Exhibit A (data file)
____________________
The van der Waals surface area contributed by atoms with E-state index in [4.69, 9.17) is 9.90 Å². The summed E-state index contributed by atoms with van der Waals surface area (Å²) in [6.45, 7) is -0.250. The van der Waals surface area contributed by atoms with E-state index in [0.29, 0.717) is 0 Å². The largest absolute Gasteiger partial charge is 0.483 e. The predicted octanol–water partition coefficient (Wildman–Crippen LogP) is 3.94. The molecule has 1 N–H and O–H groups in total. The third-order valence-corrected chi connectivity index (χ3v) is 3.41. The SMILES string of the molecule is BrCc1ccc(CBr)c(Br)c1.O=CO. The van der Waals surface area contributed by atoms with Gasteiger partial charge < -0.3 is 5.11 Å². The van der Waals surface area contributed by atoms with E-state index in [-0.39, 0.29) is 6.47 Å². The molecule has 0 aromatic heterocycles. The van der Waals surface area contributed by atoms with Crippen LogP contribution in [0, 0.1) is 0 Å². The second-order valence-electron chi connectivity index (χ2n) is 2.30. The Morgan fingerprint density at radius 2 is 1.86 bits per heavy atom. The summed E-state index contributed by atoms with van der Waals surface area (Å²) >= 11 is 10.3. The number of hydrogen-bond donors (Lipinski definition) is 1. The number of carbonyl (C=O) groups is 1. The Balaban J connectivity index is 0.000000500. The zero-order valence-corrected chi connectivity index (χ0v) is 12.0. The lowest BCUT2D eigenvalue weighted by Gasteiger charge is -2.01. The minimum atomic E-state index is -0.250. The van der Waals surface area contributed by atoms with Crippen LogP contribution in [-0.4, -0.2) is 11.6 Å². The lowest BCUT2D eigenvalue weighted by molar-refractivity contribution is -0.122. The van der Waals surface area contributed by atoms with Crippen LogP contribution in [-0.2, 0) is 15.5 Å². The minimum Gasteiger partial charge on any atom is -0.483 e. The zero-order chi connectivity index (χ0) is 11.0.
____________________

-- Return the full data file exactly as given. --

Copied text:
The van der Waals surface area contributed by atoms with E-state index in [4.69, 9.17) is 9.90 Å². The summed E-state index contributed by atoms with van der Waals surface area (Å²) in [6.45, 7) is -0.250. The van der Waals surface area contributed by atoms with E-state index in [0.29, 0.717) is 0 Å². The largest absolute Gasteiger partial charge is 0.483 e. The predicted octanol–water partition coefficient (Wildman–Crippen LogP) is 3.94. The molecule has 1 N–H and O–H groups in total. The third-order valence-corrected chi connectivity index (χ3v) is 3.41. The SMILES string of the molecule is BrCc1ccc(CBr)c(Br)c1.O=CO. The van der Waals surface area contributed by atoms with Gasteiger partial charge < -0.3 is 5.11 Å². The van der Waals surface area contributed by atoms with E-state index in [-0.39, 0.29) is 6.47 Å². The molecule has 0 aromatic heterocycles. The van der Waals surface area contributed by atoms with Crippen LogP contribution in [0, 0.1) is 0 Å². The second-order valence-electron chi connectivity index (χ2n) is 2.30. The Morgan fingerprint density at radius 2 is 1.86 bits per heavy atom. The summed E-state index contributed by atoms with van der Waals surface area (Å²) >= 11 is 10.3. The number of hydrogen-bond donors (Lipinski definition) is 1. The number of carbonyl (C=O) groups is 1. The Balaban J connectivity index is 0.000000500. The zero-order valence-corrected chi connectivity index (χ0v) is 12.0. The lowest BCUT2D eigenvalue weighted by Gasteiger charge is -2.01. The minimum atomic E-state index is -0.250. The van der Waals surface area contributed by atoms with Crippen LogP contribution in [-0.4, -0.2) is 11.6 Å². The lowest BCUT2D eigenvalue weighted by molar-refractivity contribution is -0.122. The van der Waals surface area contributed by atoms with Crippen LogP contribution in [-0.2, 0) is 15.5 Å². The minimum Gasteiger partial charge on any atom is -0.483 e. The zero-order chi connectivity index (χ0) is 11.0.